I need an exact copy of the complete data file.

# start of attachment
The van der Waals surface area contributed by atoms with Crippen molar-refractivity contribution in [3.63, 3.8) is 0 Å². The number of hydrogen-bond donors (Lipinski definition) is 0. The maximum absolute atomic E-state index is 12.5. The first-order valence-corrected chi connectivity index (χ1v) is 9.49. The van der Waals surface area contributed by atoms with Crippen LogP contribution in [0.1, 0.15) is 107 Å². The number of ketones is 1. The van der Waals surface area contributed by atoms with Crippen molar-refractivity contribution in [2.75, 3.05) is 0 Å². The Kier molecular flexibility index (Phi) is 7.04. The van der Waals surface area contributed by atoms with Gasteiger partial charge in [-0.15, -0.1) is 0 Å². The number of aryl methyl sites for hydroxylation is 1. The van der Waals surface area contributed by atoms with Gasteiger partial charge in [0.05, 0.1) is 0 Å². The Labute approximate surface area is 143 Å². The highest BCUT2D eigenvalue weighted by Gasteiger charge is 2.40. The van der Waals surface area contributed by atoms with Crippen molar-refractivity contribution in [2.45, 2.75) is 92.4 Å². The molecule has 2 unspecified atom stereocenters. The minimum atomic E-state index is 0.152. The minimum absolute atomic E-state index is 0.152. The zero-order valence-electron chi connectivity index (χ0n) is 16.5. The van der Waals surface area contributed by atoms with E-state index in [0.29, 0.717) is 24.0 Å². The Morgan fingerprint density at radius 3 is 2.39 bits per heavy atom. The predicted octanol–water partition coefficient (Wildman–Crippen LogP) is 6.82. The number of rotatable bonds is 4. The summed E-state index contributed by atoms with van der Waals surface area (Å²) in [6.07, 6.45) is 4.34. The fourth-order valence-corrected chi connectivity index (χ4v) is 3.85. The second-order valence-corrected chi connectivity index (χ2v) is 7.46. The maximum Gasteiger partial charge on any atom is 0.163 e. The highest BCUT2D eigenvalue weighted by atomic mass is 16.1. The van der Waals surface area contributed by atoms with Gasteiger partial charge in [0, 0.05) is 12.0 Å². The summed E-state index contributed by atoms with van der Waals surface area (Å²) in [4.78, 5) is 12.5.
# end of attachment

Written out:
The van der Waals surface area contributed by atoms with Crippen molar-refractivity contribution in [3.63, 3.8) is 0 Å². The number of hydrogen-bond donors (Lipinski definition) is 0. The maximum absolute atomic E-state index is 12.5. The first-order valence-corrected chi connectivity index (χ1v) is 9.49. The van der Waals surface area contributed by atoms with Crippen LogP contribution in [0.1, 0.15) is 107 Å². The number of ketones is 1. The van der Waals surface area contributed by atoms with Crippen molar-refractivity contribution in [2.75, 3.05) is 0 Å². The Kier molecular flexibility index (Phi) is 7.04. The van der Waals surface area contributed by atoms with Gasteiger partial charge in [-0.15, -0.1) is 0 Å². The number of aryl methyl sites for hydroxylation is 1. The van der Waals surface area contributed by atoms with Gasteiger partial charge in [0.05, 0.1) is 0 Å². The Labute approximate surface area is 143 Å². The highest BCUT2D eigenvalue weighted by Gasteiger charge is 2.40. The van der Waals surface area contributed by atoms with Crippen molar-refractivity contribution in [2.45, 2.75) is 92.4 Å². The molecule has 2 unspecified atom stereocenters. The minimum atomic E-state index is 0.152. The minimum absolute atomic E-state index is 0.152. The zero-order valence-electron chi connectivity index (χ0n) is 16.5. The van der Waals surface area contributed by atoms with E-state index in [0.29, 0.717) is 24.0 Å². The Morgan fingerprint density at radius 3 is 2.39 bits per heavy atom. The predicted octanol–water partition coefficient (Wildman–Crippen LogP) is 6.82. The number of rotatable bonds is 4. The summed E-state index contributed by atoms with van der Waals surface area (Å²) in [6.07, 6.45) is 4.34. The fourth-order valence-corrected chi connectivity index (χ4v) is 3.85. The second-order valence-corrected chi connectivity index (χ2v) is 7.46. The maximum Gasteiger partial charge on any atom is 0.163 e. The highest BCUT2D eigenvalue weighted by atomic mass is 16.1. The van der Waals surface area contributed by atoms with Gasteiger partial charge in [0, 0.05) is 12.0 Å². The summed E-state index contributed by atoms with van der Waals surface area (Å²) in [4.78, 5) is 12.5.